Graduate Studies @ the Center
Each academic year the Center welcomes on average four to eight new graduate students in English who plan to focus their studies on aspects of Renaissance life and/or literature. The Center offers a Graduate Student Commons (office space at the Center), and access to all Center resources for research, including advising and information about Renaissance scholars throughout the Five College area.
Graduate seminars are held in the Center’s Reading Room and Cheney Room; each year the Center hosts a Graduate Student Conference, organized by the students, for young scholars from around the world. The Five College Faculty Seminars in Renaissance Studies bring noted academics from other universities to the Center to speak and meet informally with graduate students. Several graduate-organized groups exist as well: the Renaissance Reading Group, the Renaissance Movie Group, and the Graduate Theory Group.
Students interested in Renaissance drama are encouraged to become involved in the Renaissance Center Theater Company’s many activities, including performances of 16th and 16th – century dramatic materials, and educational outreach projects for regional schoolchildren.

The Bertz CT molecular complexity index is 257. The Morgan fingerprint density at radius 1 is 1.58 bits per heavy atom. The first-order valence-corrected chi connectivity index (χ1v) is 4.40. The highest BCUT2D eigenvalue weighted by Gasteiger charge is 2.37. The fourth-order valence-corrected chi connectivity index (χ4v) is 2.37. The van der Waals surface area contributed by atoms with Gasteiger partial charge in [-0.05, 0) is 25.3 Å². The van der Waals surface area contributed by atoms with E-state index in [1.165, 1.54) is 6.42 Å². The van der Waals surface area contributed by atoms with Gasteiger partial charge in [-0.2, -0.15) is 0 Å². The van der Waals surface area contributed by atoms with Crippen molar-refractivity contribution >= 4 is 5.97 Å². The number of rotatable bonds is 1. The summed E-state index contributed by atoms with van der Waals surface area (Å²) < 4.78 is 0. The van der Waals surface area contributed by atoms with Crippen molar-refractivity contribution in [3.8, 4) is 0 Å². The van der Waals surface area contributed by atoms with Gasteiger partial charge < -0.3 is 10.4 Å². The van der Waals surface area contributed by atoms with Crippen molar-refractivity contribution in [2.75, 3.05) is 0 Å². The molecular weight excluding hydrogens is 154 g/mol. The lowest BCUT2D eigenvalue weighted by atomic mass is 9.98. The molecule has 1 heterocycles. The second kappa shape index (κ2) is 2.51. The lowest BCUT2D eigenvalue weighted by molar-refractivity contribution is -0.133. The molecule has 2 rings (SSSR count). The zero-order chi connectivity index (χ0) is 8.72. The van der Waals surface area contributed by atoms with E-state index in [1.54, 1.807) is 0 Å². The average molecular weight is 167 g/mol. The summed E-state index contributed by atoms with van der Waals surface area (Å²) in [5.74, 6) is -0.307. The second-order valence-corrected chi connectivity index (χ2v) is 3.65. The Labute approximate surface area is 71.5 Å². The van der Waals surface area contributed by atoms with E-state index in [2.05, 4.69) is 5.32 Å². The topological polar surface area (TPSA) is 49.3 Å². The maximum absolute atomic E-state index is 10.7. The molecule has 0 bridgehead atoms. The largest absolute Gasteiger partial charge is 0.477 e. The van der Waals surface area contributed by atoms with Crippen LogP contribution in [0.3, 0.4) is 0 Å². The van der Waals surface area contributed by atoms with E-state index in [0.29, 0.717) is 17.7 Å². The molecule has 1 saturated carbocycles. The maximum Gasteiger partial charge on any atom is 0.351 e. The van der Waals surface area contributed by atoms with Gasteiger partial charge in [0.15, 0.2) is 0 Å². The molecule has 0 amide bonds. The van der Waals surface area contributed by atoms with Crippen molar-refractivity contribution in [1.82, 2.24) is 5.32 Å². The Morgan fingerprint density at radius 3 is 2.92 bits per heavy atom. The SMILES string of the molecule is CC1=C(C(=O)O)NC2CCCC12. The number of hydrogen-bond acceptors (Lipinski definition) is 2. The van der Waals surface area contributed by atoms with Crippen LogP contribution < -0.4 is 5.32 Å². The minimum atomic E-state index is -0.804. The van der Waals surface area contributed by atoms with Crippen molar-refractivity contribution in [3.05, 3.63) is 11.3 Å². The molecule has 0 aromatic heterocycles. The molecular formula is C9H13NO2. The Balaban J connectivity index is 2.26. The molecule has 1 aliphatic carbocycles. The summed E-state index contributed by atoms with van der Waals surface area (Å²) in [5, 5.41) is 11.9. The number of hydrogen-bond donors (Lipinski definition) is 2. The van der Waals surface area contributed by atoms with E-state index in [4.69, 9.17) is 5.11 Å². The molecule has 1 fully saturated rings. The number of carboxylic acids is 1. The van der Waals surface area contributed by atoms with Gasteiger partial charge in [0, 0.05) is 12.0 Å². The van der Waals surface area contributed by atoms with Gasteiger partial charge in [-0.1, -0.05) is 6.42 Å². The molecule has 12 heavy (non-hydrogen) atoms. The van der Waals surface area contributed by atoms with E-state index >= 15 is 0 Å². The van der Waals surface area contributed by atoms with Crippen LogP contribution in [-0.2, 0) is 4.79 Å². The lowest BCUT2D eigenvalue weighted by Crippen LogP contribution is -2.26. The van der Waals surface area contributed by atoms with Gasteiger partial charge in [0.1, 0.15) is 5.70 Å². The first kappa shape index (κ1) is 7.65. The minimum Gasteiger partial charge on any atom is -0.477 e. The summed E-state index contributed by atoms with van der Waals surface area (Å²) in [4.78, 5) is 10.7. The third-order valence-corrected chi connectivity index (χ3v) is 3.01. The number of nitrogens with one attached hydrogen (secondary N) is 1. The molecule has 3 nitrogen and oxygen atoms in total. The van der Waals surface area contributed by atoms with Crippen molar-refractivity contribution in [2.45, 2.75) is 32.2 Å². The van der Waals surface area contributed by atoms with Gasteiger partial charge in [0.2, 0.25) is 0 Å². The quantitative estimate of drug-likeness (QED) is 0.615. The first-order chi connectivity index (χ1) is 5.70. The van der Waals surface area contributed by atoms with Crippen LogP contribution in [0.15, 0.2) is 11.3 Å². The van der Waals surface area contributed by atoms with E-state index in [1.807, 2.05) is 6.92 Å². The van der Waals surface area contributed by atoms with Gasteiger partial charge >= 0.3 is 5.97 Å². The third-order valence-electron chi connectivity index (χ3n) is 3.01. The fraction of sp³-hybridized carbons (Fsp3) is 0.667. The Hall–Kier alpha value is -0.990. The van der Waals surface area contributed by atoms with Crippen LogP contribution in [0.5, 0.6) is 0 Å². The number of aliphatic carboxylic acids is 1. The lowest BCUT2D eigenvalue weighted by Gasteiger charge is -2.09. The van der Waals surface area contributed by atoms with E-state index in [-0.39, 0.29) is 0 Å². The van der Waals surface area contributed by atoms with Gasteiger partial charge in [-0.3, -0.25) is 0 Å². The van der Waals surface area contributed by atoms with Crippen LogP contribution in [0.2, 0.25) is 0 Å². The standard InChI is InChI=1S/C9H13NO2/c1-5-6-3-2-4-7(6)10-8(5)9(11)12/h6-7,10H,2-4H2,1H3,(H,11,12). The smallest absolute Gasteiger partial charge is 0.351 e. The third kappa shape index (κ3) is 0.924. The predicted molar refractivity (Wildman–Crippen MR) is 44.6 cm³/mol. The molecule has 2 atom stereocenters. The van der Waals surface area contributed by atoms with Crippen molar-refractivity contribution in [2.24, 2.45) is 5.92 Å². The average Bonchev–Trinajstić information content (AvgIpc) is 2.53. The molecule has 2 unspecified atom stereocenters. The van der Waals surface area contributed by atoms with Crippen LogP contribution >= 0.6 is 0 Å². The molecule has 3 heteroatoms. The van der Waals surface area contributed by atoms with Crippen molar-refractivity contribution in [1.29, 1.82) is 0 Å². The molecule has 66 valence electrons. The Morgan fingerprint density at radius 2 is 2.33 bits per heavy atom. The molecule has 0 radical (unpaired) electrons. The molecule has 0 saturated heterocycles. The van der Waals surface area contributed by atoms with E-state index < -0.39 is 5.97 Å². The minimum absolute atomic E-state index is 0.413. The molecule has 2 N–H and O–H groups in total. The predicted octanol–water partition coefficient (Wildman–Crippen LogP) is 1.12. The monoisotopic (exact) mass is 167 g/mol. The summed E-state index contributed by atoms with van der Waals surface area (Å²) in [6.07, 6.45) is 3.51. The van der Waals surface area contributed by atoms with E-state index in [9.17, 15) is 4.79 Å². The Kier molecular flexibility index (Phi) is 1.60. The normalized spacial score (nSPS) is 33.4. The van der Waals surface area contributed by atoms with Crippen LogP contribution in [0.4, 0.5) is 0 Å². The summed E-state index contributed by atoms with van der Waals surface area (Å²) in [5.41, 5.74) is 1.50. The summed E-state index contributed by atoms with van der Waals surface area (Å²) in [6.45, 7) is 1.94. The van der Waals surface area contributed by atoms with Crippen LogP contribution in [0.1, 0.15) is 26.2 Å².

Current Graduate Students 2009-2010
Theory / deconstruction and translation
Theory and literature
Renaissance literature, and specifically gender, sexuality, and queer theory in Shakespeare's comedies and in early print research
Gender and masculinity, domesticity
Medieval drama, morphology
Spanish Golden Age and English Renaissance dramas.
Classics, Milton, warfare, science
Renaissance poetry, textual studies, and digital humanities.
Intersection of science and religion with literature
Gender and sexuality
Metatheater in Renaissance drama
17th century prose and poetry, travel literature, and manuscript studies
Skelton, Quaker women writers
Early modern piracy, English Renaissance and Spanish Golden Age Dramas.
Early modern drama, child actors, gender and queer theory
Early modern theater and literature
Performativity and visual culture in English Renaissance drama
Drama, recreation, economics